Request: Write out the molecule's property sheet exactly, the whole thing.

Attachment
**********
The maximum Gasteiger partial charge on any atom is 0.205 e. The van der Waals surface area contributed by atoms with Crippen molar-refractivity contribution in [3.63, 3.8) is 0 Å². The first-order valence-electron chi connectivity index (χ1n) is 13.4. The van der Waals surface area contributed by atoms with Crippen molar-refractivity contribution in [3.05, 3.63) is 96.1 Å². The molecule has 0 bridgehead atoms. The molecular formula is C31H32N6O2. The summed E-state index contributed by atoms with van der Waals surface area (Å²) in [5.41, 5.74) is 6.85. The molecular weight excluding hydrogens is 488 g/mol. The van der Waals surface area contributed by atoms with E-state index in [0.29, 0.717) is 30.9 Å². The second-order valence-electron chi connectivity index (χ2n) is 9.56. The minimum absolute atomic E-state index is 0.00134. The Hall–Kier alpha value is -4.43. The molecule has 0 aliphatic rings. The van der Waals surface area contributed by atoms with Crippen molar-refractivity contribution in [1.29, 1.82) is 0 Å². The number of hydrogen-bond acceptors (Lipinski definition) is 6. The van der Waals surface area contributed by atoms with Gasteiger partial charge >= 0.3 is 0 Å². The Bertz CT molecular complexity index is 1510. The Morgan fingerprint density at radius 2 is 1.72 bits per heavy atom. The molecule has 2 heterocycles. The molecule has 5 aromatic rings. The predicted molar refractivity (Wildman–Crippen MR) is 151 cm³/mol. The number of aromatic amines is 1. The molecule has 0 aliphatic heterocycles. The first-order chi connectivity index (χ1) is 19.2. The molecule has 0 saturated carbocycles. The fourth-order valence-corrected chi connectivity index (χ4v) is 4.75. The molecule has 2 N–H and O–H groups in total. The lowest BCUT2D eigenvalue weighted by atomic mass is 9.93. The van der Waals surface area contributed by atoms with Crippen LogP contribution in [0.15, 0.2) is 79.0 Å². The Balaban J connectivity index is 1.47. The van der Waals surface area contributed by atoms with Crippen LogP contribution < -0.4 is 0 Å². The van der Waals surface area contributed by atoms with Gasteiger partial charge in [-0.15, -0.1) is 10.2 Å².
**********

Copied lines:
The maximum Gasteiger partial charge on any atom is 0.205 e. The van der Waals surface area contributed by atoms with Crippen molar-refractivity contribution in [3.63, 3.8) is 0 Å². The first-order valence-electron chi connectivity index (χ1n) is 13.4. The van der Waals surface area contributed by atoms with Crippen molar-refractivity contribution in [3.05, 3.63) is 96.1 Å². The molecule has 0 bridgehead atoms. The molecular formula is C31H32N6O2. The summed E-state index contributed by atoms with van der Waals surface area (Å²) in [5.41, 5.74) is 6.85. The molecular weight excluding hydrogens is 488 g/mol. The van der Waals surface area contributed by atoms with E-state index in [0.29, 0.717) is 30.9 Å². The second-order valence-electron chi connectivity index (χ2n) is 9.56. The minimum absolute atomic E-state index is 0.00134. The Hall–Kier alpha value is -4.43. The molecule has 0 aliphatic rings. The van der Waals surface area contributed by atoms with Crippen molar-refractivity contribution in [1.29, 1.82) is 0 Å². The number of hydrogen-bond acceptors (Lipinski definition) is 6. The van der Waals surface area contributed by atoms with Gasteiger partial charge >= 0.3 is 0 Å². The Bertz CT molecular complexity index is 1510. The Morgan fingerprint density at radius 2 is 1.72 bits per heavy atom. The molecule has 2 heterocycles. The molecule has 5 aromatic rings. The predicted molar refractivity (Wildman–Crippen MR) is 151 cm³/mol. The number of aromatic amines is 1. The molecule has 0 aliphatic heterocycles. The first-order chi connectivity index (χ1) is 19.2. The molecule has 0 saturated carbocycles. The fourth-order valence-corrected chi connectivity index (χ4v) is 4.75. The molecule has 2 N–H and O–H groups in total. The lowest BCUT2D eigenvalue weighted by atomic mass is 9.93. The van der Waals surface area contributed by atoms with Crippen LogP contribution in [0.15, 0.2) is 79.0 Å². The Balaban J connectivity index is 1.47. The van der Waals surface area contributed by atoms with Crippen LogP contribution < -0.4 is 0 Å². The van der Waals surface area contributed by atoms with Gasteiger partial charge in [-0.15, -0.1) is 10.2 Å².